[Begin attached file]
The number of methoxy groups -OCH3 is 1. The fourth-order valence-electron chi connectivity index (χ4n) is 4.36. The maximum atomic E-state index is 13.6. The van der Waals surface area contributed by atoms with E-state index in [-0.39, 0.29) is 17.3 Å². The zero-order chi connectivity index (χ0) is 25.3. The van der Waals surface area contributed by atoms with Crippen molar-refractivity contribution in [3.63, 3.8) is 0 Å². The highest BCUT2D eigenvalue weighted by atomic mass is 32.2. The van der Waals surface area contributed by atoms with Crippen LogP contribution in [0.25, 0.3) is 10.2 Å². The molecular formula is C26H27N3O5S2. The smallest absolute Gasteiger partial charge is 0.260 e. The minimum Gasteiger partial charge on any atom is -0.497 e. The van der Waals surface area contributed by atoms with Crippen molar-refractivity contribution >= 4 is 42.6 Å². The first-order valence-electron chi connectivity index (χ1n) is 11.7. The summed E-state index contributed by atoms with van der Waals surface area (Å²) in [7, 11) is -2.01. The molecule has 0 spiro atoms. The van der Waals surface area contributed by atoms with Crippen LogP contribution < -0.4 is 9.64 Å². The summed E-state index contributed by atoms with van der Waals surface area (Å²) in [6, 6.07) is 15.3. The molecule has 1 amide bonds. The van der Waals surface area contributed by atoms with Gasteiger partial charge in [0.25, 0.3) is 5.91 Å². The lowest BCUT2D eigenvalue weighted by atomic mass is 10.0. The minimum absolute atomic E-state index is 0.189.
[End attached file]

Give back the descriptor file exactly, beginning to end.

The number of methoxy groups -OCH3 is 1. The fourth-order valence-electron chi connectivity index (χ4n) is 4.36. The maximum atomic E-state index is 13.6. The van der Waals surface area contributed by atoms with E-state index in [-0.39, 0.29) is 17.3 Å². The zero-order chi connectivity index (χ0) is 25.3. The van der Waals surface area contributed by atoms with Crippen molar-refractivity contribution in [3.63, 3.8) is 0 Å². The highest BCUT2D eigenvalue weighted by atomic mass is 32.2. The van der Waals surface area contributed by atoms with Crippen LogP contribution in [0.25, 0.3) is 10.2 Å². The molecular formula is C26H27N3O5S2. The smallest absolute Gasteiger partial charge is 0.260 e. The minimum Gasteiger partial charge on any atom is -0.497 e. The van der Waals surface area contributed by atoms with Crippen molar-refractivity contribution >= 4 is 42.6 Å². The first-order valence-electron chi connectivity index (χ1n) is 11.7. The summed E-state index contributed by atoms with van der Waals surface area (Å²) in [7, 11) is -2.01. The molecule has 0 spiro atoms. The van der Waals surface area contributed by atoms with Crippen LogP contribution < -0.4 is 9.64 Å². The summed E-state index contributed by atoms with van der Waals surface area (Å²) in [6, 6.07) is 15.3. The molecule has 1 amide bonds. The van der Waals surface area contributed by atoms with Gasteiger partial charge in [0.25, 0.3) is 5.91 Å². The lowest BCUT2D eigenvalue weighted by atomic mass is 10.0. The minimum absolute atomic E-state index is 0.189.